February 27, 2002

GPL probably safe for now; Moglen doesn't testify

Author: JT Smith

- by Adam Kessel -

An observer at the hearing for a temporary injunction against NuSphere says the
judge had pretty much made up her mind before entering the court room. The following is a post to the Free Software Law discussion list, made by Adam Kessel and reprinted here with his permission.

Hi All:

I just returned from the hearing for a preliminary injunction on the
NuSphere/MySQL case. Here are some initial reactions, many of which are not
original to me.

First, the headline: There was nothing to suggest that the GPL itself or
free software is in danger, although the judge is unlikely to rule in
MySQL's favor on this preliminary injunction.

The details: Judge Saris was surprised by the number of people attending the
hearing (around 20 to 30). I suspect she didn't know this was being seen as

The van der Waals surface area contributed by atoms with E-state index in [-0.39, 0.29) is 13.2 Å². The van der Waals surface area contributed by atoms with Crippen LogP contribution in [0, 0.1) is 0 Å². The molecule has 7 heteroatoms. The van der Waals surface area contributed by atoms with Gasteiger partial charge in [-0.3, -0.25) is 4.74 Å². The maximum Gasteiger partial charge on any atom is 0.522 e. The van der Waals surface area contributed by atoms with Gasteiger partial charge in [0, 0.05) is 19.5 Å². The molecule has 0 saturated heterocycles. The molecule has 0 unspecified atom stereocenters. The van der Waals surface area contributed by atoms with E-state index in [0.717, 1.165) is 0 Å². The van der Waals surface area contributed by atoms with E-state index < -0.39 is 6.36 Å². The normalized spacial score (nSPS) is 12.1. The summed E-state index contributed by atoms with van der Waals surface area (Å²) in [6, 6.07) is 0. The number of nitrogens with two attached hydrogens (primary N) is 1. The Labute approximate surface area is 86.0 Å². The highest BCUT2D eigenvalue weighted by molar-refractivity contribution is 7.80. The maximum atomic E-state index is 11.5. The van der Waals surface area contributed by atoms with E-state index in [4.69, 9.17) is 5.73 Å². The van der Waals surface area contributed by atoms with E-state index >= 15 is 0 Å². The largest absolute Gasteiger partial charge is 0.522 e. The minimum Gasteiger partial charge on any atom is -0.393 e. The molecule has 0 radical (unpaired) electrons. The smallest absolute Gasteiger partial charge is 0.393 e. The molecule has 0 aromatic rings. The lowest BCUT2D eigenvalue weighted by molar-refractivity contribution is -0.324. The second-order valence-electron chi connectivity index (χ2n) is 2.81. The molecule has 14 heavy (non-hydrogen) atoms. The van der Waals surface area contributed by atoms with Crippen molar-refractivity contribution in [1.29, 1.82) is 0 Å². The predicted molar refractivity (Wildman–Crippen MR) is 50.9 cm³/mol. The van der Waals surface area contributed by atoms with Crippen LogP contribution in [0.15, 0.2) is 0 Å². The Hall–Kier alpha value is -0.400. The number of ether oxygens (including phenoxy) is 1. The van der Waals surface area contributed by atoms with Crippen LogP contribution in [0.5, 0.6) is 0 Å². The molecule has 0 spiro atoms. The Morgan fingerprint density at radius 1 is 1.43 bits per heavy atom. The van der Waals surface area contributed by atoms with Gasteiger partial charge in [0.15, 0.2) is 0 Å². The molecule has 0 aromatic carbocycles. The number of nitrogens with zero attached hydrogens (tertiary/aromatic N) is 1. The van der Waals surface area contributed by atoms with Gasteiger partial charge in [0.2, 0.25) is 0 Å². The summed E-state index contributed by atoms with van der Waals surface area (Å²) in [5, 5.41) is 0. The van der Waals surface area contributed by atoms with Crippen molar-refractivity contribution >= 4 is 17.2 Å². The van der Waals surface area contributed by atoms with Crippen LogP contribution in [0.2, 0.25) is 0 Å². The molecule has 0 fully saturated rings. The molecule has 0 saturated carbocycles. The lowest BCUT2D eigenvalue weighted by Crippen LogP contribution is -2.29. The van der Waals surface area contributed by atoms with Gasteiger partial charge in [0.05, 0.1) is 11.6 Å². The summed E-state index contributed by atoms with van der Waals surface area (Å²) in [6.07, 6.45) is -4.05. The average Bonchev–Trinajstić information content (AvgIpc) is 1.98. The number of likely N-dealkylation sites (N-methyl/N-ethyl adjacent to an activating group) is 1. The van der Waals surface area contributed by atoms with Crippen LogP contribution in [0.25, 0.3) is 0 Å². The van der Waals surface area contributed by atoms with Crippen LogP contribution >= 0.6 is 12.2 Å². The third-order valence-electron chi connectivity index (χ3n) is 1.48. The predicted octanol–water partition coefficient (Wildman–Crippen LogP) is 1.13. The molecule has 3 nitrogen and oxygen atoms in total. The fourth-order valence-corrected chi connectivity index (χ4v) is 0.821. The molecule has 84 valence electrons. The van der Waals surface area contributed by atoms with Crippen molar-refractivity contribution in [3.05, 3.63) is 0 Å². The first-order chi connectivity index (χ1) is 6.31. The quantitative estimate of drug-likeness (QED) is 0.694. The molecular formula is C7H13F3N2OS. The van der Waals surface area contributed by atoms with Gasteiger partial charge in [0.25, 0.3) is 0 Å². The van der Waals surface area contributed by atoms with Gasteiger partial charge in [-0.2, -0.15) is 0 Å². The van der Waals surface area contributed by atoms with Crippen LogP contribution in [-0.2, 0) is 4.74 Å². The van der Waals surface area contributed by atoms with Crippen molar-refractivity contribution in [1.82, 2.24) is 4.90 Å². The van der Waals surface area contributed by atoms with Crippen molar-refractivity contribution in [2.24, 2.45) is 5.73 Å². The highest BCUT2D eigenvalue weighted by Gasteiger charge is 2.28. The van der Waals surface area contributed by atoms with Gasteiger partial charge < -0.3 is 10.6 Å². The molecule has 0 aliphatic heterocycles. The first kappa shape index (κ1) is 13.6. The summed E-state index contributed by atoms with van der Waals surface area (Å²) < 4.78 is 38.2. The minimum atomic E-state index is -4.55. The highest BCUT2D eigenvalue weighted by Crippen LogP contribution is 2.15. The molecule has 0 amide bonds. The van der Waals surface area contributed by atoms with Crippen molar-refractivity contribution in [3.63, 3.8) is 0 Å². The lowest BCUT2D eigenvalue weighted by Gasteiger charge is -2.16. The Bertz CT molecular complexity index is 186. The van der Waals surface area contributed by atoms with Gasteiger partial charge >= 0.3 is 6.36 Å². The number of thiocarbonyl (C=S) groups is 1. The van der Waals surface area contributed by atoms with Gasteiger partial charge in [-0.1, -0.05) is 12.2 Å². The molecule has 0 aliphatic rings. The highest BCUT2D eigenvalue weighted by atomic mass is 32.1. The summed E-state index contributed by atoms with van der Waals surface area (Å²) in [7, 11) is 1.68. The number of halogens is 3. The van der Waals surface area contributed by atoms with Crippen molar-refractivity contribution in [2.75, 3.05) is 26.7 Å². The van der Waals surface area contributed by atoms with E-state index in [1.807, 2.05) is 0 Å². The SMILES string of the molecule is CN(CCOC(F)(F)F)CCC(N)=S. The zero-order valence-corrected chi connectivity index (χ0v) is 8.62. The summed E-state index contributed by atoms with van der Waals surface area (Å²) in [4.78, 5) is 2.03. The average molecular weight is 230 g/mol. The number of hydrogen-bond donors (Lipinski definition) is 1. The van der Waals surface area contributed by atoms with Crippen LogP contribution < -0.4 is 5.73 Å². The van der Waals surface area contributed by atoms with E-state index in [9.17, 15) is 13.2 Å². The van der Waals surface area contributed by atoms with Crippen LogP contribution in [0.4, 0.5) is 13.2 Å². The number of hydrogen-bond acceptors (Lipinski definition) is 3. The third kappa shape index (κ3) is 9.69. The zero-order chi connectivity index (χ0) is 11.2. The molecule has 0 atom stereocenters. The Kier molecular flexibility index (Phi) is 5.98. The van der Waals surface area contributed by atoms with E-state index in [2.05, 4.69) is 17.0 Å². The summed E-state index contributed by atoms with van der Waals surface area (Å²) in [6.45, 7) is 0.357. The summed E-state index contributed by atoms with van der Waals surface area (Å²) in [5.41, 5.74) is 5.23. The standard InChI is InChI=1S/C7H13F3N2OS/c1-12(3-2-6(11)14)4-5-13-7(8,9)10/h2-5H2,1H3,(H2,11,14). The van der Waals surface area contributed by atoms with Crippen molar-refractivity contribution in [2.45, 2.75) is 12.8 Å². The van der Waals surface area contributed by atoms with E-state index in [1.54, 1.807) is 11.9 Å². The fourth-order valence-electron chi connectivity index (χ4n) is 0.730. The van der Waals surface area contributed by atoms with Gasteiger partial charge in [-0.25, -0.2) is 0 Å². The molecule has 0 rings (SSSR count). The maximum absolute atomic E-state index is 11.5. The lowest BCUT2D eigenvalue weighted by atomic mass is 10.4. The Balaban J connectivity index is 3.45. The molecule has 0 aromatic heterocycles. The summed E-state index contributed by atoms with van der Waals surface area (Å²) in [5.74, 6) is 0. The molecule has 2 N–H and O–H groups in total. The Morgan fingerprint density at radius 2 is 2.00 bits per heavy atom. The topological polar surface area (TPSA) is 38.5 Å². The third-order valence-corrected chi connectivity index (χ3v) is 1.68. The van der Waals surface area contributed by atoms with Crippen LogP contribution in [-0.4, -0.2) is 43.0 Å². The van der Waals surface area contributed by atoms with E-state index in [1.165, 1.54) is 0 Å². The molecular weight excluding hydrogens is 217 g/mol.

the first test case of the GPL in court. She threw both sides off balance
by announcing, before any arguments, that she had more or less made up her

She said she was inclined to grant the defendant's (MySQL AB) motion for a
preliminary injunction with respect to the trademark issue (enjoining
NuSphere from using MySQL's registered trademark against MySQL's wishes
after their "temporary agreement" broke down) but was not inclined to grant
the preliminary injunction against NuSphere from using the GPL'ed code at
all. There followed about two hours of arguments, and when the Judge
adjourned the hearing it seems she held the same views.

The judge did not want to get into issues of fact beyond their most
minimally necessary. Although her technical knowledge was limited, she
realized that it could take several hours and probably several days to fully